I have long been interested in Urban Legends - those modern myths that everyone has heard from a "friend of a friend" but never witnessed in person. Once I discovered the Snopes web site, I was able to learn the unblemished truth about some of the ones that had bugged and intrigued me for decades. However, many of my favorites are not found there, being too distinctly and obscurely Jewish in nature to be of much general interest. A while back, I complained about the lack of a Jewish Urban Legends (JULs) website to fill in these gaps.
Well, apparently someone heard me! Today I came across Jewish Legends, a site modeled after Snopes, which has made an excellent start in collecting these specifically Jewish bits of lore. They already include a few of my pet JULs:
- Hebrew was almost the US national language
- Cat Stevens' real name was "Steven Katz"
- The eighth grade Kiddushin legend. In fact, the site actually uses my earlier blog post as a reference!
Legend: Mordecai from the Book of Esther was, of course, Esther's uncle.
Truth: They were first cousins, not uncle and niece, as clearly stated in Esther 2:7. The persistence of the uncle-niece misconception never ceases to amaze me, as I ranted last Purim-time.
Legend: The Yiddish word "yarmulka" comes from the Hebrew "Yorei Malka", fear of the King (i.e., God).
Truth: "Yarmulka" most likely derives from a Russian word meaning "small cap", which can be found in Russian literature from the 1800s - e.g., Turgenev. Other etymological theories are found here.
Legend: The High Holiday piyyut [liturgical poem] "Unesaneh Tokef" was composed by a dying martyr named Rabbi Amnon, who then appeared in a dream to payyetan Rabbi Kalonymus ben Meshullam and taught it to him. Full story here, among many places.
Truth: As Birnbaum points out, Rabbi Kalonymus published Unesaneh Tokef in the eleventh century, while the first version of the Rabbi Amnon legend didn't appear in print until two centuries later. It's quite unlikely that if authentic, this story would not have been known contemporaneous with the piyyut itself. Nor is it believable that Rabbi Kalonymus himself would have kept quiet about his alleged source. Still, it's a powerful story, and certainly in keeping with the mood of the day.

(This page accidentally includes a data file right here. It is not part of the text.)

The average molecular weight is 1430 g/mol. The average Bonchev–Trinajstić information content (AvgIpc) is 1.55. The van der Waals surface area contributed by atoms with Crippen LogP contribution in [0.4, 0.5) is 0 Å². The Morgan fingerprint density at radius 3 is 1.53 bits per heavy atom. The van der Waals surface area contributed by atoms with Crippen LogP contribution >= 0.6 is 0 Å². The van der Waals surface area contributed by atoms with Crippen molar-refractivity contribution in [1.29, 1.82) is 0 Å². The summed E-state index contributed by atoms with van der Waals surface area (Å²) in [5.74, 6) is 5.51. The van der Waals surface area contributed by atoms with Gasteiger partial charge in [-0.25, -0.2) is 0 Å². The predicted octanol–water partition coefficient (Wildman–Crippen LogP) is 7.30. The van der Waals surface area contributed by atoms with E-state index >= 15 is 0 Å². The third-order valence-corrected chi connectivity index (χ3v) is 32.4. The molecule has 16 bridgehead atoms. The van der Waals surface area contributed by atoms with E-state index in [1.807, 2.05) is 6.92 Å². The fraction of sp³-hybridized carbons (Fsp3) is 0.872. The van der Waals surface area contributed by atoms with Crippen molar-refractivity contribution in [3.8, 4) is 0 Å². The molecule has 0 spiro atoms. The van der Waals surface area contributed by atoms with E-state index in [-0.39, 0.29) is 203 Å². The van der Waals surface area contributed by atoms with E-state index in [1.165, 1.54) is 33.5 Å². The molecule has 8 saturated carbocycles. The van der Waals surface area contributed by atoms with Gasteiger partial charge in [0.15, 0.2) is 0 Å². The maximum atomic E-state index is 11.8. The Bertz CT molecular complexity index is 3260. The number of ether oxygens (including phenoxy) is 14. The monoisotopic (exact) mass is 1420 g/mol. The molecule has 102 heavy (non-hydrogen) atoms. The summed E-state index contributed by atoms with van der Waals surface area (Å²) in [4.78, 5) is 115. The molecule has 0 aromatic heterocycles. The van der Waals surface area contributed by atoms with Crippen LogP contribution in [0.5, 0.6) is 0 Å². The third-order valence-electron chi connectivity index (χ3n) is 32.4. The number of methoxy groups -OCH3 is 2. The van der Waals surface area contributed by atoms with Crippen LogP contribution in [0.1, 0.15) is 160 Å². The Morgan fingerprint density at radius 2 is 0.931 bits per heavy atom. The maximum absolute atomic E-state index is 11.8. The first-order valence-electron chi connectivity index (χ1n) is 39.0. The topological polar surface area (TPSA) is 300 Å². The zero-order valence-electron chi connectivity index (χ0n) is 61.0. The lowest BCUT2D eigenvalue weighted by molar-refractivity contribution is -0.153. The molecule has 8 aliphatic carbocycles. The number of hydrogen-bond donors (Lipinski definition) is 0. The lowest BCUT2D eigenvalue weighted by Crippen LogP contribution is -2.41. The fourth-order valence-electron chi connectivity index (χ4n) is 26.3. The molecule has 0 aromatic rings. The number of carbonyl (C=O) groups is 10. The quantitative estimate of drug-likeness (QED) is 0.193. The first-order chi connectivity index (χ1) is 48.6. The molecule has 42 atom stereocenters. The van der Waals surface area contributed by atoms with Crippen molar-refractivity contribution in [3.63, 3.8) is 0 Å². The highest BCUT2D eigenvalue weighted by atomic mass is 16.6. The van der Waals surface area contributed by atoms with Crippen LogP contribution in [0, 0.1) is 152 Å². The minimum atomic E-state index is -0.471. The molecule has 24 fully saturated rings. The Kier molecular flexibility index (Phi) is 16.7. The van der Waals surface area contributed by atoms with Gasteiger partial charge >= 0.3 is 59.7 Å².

Legend: Paul Simon used his grandfather's tune for the zemer [Sabbath table hymn] "Dror Yikra" as the tune for "Scarborough Fair"
Truth: Scarborough Fair - aka "Parsley, Sage, Rosemary, and Thyme" - is a traditional English ballad dating back to medieval times, to which S&G added a second set of new, anti-war lyrics, interspersed with the original. So though Paul was certainly Jewish, he didn't chop this tune from Zaydee. However, the tune does fit Dror Yikra quite well, and in deference to this JUL, our family uses it for that zemer each week!
Legend: And speaking of S&G, didn't they first meet as chavrusas [learning partners] in their Yeshiva day school?
Truth: Paul Simon and Art Garfunkel did become friends back in high school, but it was a public school, where they first met as actors in a school production of "Alice in Wonderland". Though they were both Jewish, neither was brought up observant or attended yeshiva.
I will probably follow up with some more JULs soon. Meanwhile, feel free to submit comments with your own favorites!